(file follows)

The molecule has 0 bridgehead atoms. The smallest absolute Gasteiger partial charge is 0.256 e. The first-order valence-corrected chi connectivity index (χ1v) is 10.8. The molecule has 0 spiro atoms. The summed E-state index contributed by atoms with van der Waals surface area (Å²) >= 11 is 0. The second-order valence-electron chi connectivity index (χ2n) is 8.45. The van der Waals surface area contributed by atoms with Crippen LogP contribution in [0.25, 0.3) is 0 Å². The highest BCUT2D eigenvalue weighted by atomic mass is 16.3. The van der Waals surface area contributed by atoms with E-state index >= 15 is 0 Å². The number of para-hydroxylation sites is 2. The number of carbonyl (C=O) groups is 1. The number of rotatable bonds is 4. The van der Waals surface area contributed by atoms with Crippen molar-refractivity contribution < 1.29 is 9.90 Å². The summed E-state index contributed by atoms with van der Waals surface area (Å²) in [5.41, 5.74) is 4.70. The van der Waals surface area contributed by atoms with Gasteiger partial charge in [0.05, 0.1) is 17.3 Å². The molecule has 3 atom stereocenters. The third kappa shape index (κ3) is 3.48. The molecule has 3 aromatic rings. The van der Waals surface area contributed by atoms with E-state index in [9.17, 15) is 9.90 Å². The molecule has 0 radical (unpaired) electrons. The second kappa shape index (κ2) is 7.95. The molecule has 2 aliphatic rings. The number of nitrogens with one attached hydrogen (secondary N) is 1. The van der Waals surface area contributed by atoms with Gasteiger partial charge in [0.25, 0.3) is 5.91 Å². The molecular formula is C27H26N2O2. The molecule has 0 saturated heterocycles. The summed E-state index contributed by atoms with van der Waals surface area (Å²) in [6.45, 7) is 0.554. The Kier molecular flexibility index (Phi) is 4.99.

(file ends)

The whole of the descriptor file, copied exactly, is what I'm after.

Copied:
The molecule has 0 bridgehead atoms. The smallest absolute Gasteiger partial charge is 0.256 e. The first-order valence-corrected chi connectivity index (χ1v) is 10.8. The molecule has 0 spiro atoms. The summed E-state index contributed by atoms with van der Waals surface area (Å²) >= 11 is 0. The second-order valence-electron chi connectivity index (χ2n) is 8.45. The van der Waals surface area contributed by atoms with Crippen LogP contribution in [0.25, 0.3) is 0 Å². The highest BCUT2D eigenvalue weighted by atomic mass is 16.3. The van der Waals surface area contributed by atoms with E-state index >= 15 is 0 Å². The number of para-hydroxylation sites is 2. The number of carbonyl (C=O) groups is 1. The number of rotatable bonds is 4. The van der Waals surface area contributed by atoms with Crippen molar-refractivity contribution < 1.29 is 9.90 Å². The summed E-state index contributed by atoms with van der Waals surface area (Å²) in [5.41, 5.74) is 4.70. The van der Waals surface area contributed by atoms with Gasteiger partial charge in [0.05, 0.1) is 17.3 Å². The molecule has 3 atom stereocenters. The third kappa shape index (κ3) is 3.48. The molecule has 3 aromatic rings. The van der Waals surface area contributed by atoms with E-state index in [9.17, 15) is 9.90 Å². The molecule has 0 radical (unpaired) electrons. The second kappa shape index (κ2) is 7.95. The molecule has 2 aliphatic rings. The number of nitrogens with one attached hydrogen (secondary N) is 1. The van der Waals surface area contributed by atoms with Gasteiger partial charge in [0.25, 0.3) is 5.91 Å². The molecular formula is C27H26N2O2. The molecule has 0 saturated heterocycles. The summed E-state index contributed by atoms with van der Waals surface area (Å²) in [6.45, 7) is 0.554. The Kier molecular flexibility index (Phi) is 4.99.